Letter to the Editor

Letter to the Editor in response to “Black and White: The Withheld History of Palestine and Israel” by Anonymous.

Reading Time: 3 minutes

Lenny Metlitsky is a junior at Stuyvesant.

Since the early 1900s, the people who live throughout the land known today as Israel and Palestine have suffered greatly. Following the establishment of Israel in 1948, Jews—who were traumatized by the Holocaust and their forced expulsions from Middle Eastern and North African countries—were met with the attempted destruction of the new nation on all sides by the invading armies of Egypt and Syria. Meanwhile, Palestinians refer to the events that occurred in 1948 as the Nakba (Arabic for “catastrophe”), as 700,000 Palestinians fled or were permanently expelled from their homes and land only to face fraught living conditions in the Gaza strip and the West Bank, which Israel has occupied since the 1967 war. 

Today, Israelis mourn the atrocities, terrorism, and sexual violence Hamas committed during the October 7 massacre, and Palestinians are grieving the destruction of Gaza, the family members killed or displaced there, and the humanitarian disaster that has ensued due to Israel’s military campaign. The pain that Palestinians and Israelis, as well as more broadly Jews, Arabs, and Muslims, have all experienced is so widespread that it is forever etched into their communities. This pain shapes their narratives, views, actions, and language today. In Volume 114 Issue 10, Anonymous, the author of “Black and White: The Withheld History of Palestine and Israel,” uses dismissive and inflammatory language to reflect this pain and to represent Palestinian frustration. Yet, in doing so, Anonymous only alienates the readers who would have benefited the most from being reached by the article’s goals, such as the majority of the Stuyvesant Jewish community and many Jewish and Israeli readers.

Throughout the article, Anonymous makes many unsubstantiated claims that generalize history to reject Israel’s legitimacy. For example, Anonymous highlights that “Israel continuously steals land,” repeatedly denying the indigenous history of the Jewish community and equating the violence of radical ultranationalist settlers to all Israelis. Like me, most Jews at Stuyvesant (and within the US) have family members in Israel, feel a connection to the land, and rely on the existence of Israel to fall back on for safety in an increasingly antisemitic world—even as we seek to improve the state for everyone by criticizing the leaders and oppressive policies we disagree with.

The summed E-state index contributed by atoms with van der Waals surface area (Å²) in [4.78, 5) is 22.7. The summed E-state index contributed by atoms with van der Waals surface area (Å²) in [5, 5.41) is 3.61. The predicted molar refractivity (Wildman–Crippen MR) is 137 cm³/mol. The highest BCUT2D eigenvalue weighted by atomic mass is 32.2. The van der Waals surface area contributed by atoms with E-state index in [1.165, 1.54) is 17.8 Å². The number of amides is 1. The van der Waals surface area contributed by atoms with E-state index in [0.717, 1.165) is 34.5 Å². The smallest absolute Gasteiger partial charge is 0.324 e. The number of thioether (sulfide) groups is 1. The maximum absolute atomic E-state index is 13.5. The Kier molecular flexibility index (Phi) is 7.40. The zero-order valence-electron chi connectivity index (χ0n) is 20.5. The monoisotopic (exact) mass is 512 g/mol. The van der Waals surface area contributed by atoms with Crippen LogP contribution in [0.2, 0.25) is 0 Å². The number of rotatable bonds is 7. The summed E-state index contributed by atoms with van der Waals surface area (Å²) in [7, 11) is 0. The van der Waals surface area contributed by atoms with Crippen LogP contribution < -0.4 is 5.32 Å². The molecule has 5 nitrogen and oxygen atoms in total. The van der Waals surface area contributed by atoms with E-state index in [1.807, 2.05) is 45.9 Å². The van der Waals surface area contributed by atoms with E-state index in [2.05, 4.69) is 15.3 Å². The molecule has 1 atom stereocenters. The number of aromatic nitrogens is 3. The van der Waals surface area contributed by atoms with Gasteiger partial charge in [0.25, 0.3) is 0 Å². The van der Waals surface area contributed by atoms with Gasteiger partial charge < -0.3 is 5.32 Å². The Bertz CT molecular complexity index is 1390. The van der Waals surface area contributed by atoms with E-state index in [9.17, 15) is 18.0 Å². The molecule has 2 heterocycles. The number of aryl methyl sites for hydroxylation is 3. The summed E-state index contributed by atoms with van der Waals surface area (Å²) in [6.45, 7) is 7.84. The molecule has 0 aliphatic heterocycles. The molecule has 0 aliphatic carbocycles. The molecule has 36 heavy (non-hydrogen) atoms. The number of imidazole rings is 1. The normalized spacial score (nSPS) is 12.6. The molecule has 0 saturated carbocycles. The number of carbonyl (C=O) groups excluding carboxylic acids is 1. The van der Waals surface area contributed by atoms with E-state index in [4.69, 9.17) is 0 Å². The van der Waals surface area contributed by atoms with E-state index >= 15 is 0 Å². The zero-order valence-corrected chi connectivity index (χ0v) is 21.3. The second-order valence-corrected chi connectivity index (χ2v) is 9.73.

Additionally, the author’s refusal to condemn Hamas’s atrocities targeted against civilians feels terrifying to any reader, Jewish or not. While it is valid to discuss one group’s suffering without mentioning another’s, it is not okay to diminish the suffering of one (or worse, justify it) by labeling the attacks on Israeli people as “resistance” because those people are “oppressors.” Such rhetoric has no place in supporting the valid concerns about Israeli government wrongdoing that causes Palestinian suffering throughout Gaza, and this extremist language is just as homogenizing as the type that the Israeli far-right uses, which Anonymous, rightfully, condemns. 

When Anonymous’s central point is that the issue “could not be any more black and white,” they refuse to participate in discussion outright, closing the door to empathy and progress rather than being a part of the solution that we so desperately need. Moreover, Anonymous blatantly denies any history of co-existence, stating that “Israel’s very existence is dependent on the expulsion of Palestinians.” This unnecessarily pits the existence of Israel and Palestine against each other, only further polarizing and perpetuating hate by ignoring the fact that future coexistence is possible through grassroots advocacy, unity efforts, and much-needed changes in both the Israeli and Palestinian governments. Anonymous’s complete disregard for coexistence is not realistic or productive for the 14 million Israelis and Palestinians who live in the region. There is no other solution to this conflict. 

Anonymous clearly wants to end the oppression and suffering of Palestinians—a noble goal. However, Anonymous’s article and its language only serves to perpetuate the cycle of resentment within this conflict and slow down the path towards peace. Effective advocacy for change can only come with an earnest pursuit of empathy for all.